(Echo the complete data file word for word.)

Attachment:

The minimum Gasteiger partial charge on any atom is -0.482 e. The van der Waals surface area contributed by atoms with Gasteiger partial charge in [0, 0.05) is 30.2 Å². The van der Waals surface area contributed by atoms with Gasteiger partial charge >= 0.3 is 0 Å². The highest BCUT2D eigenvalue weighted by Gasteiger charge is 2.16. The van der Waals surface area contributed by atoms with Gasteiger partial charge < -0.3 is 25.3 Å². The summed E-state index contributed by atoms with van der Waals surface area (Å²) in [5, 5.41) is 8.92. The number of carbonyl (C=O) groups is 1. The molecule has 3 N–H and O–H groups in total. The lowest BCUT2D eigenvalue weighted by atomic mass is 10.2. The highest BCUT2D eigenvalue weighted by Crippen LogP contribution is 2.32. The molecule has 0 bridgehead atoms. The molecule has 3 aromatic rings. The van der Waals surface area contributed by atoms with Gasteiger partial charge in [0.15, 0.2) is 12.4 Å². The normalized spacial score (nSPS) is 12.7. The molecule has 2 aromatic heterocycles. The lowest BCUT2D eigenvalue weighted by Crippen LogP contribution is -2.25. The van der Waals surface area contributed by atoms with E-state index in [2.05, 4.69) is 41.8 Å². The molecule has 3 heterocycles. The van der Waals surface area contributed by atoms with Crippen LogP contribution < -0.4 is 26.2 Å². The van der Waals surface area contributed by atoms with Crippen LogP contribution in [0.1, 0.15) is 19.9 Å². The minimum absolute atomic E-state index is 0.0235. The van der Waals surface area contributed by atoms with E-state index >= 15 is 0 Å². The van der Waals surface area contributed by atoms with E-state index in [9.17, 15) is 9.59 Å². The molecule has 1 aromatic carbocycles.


The minimum Gasteiger partial charge on any atom is -0.482 e. The van der Waals surface area contributed by atoms with Gasteiger partial charge in [0, 0.05) is 30.2 Å². The van der Waals surface area contributed by atoms with Gasteiger partial charge >= 0.3 is 0 Å². The highest BCUT2D eigenvalue weighted by Gasteiger charge is 2.16. The van der Waals surface area contributed by atoms with Gasteiger partial charge < -0.3 is 25.3 Å². The summed E-state index contributed by atoms with van der Waals surface area (Å²) in [5, 5.41) is 8.92. The number of carbonyl (C=O) groups is 1. The molecule has 3 N–H and O–H groups in total. The lowest BCUT2D eigenvalue weighted by atomic mass is 10.2. The highest BCUT2D eigenvalue weighted by Crippen LogP contribution is 2.32. The molecule has 0 bridgehead atoms. The molecule has 3 aromatic rings. The van der Waals surface area contributed by atoms with Gasteiger partial charge in [0.15, 0.2) is 12.4 Å². The normalized spacial score (nSPS) is 12.7. The molecule has 2 aromatic heterocycles. The lowest BCUT2D eigenvalue weighted by Crippen LogP contribution is -2.25. The van der Waals surface area contributed by atoms with E-state index in [2.05, 4.69) is 41.8 Å². The molecule has 3 heterocycles. The van der Waals surface area contributed by atoms with Crippen LogP contribution < -0.4 is 26.2 Å². The van der Waals surface area contributed by atoms with Crippen LogP contribution in [0.1, 0.15) is 19.9 Å². The minimum absolute atomic E-state index is 0.0235. The van der Waals surface area contributed by atoms with E-state index >= 15 is 0 Å². The van der Waals surface area contributed by atoms with E-state index in [9.17, 15) is 9.59 Å². The molecule has 1 aromatic carbocycles.